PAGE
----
Back to the Psalm: “If I should walk in the valley of darkness, no evil would I fear. For you are there” – an accompanying presence

And then the Pope says a beautiful thing: “In Christ, God himself wishes…to offer us his gaze so that we might see the light within in” (LF 57). That’s what Jesus did to the blind man. That’s what our faith offers us now.

Does this Psalm have anything specific in mind when it speaks of the “valley of darkness”? There may be an answer in one of the darkest episodes of Israel’s history: the 70-year exile in Babylon in the 6th century before Christ. Jerusalem their hilltop city had been devastated, the Temple that crowned it destroyed, the people led away – led away to the river valleys of Mesopotamia. All gone into the dark. The Temple, with its Presence and its worship, was the light of their eyes, and that light went dark.

But then in that historical dark ravine, Israel made its discovery: “no evil will I fear, for you are there.” The seventy years of Exile, of forced isolation, of distancing from what they held dear was perhaps the most creative of Israel’s history. The prophet Ezekiel taught them that the divine Presence had gone into Exile with them: “You are there”. The story-tellers, the chroniclers, the scribes began to reflect on the whole history of Israel’s walk with God and collated the old traditions. It was during the Exile that what we call the Old Testament – the books of Moses, the books of history, the sayings of the earlier prophets – began to take its present shape. This was a time when synagogues began to appear so that people could listen to and learn the Word of God. It was a time of repentance, of examination of what had been done and left undone; a time of conversion; a time when Israel began to realise who she really was in the sight of God and in her darkness was being mysteriously prepared for the coming of Christ, the light of the world.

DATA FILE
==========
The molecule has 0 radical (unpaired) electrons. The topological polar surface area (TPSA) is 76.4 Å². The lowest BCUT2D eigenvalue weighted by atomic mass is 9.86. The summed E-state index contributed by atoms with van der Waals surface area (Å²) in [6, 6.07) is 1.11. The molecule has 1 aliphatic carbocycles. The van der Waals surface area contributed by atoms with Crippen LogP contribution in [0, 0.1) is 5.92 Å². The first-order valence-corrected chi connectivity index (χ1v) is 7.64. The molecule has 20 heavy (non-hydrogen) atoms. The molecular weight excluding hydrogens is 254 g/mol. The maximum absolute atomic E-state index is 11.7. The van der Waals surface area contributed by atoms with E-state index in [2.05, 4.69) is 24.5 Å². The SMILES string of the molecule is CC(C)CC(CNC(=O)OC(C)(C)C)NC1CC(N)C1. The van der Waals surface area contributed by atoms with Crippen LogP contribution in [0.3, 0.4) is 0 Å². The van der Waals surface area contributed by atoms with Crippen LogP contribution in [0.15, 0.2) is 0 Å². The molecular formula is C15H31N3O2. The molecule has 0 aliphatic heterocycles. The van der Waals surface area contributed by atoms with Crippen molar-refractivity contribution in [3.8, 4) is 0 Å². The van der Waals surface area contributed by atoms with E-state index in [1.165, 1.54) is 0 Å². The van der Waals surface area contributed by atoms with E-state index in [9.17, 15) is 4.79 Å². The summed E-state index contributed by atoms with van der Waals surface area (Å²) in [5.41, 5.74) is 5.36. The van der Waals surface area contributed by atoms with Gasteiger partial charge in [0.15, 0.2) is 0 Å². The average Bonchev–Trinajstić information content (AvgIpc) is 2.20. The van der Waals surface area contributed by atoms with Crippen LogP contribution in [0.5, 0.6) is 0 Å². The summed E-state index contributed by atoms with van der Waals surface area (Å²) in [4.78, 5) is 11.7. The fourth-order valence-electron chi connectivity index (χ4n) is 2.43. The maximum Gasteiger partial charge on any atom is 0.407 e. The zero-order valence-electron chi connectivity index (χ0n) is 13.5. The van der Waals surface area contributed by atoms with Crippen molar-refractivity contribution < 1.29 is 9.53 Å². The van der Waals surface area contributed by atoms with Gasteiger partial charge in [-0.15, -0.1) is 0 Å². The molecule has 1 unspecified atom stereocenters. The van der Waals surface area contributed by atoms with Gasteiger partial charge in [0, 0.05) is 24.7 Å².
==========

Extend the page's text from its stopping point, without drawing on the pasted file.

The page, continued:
Hopefully for our whole society, and for us – the Church in this place – this dark ravine too can turn into something very positive. There really could be a New Normal. Despite the disarray, I pick much positivity from the faithful and the clergy. There is a creativity and initiative in the air. It is, though, about more than the use of technology. Perhaps, taking the language of St Thomas Aquinas, it’s a precious moment to pass from the sacrament (sacramentum), the sacred sign, to the res, the divine thing, the reality it signifies and conveys. And what is that? If we are speaking of the Eucharist, it is the mutual love that forms the Body of Christ. It is the grace of becoming what we receive, the Body of Christ, where each member carries each other, and the love of Christ really circulates among us. Psalm 23 speaks of water and oil, a banquet and a cup, of the sacraments that make the Church and make us Christians. This is a moment for their truth and grace, their power and reality, to pass, at last, into the fibre, the hard drive, of our lives. The grace of the liturgy lives beyond the liturgy. This can be the moment for that truth to be felt. And then he, the shepherd and host of the Psalm, will truly Easter in us.

“If I should walk in the valley of darkness, no evil would I fear. You are there.”

(Livestreamed, St Joseph’s church, Aberdeen)


RC Diocese of Aberdeen Charitable Trust.
A registered Scottish Charity Number SC005122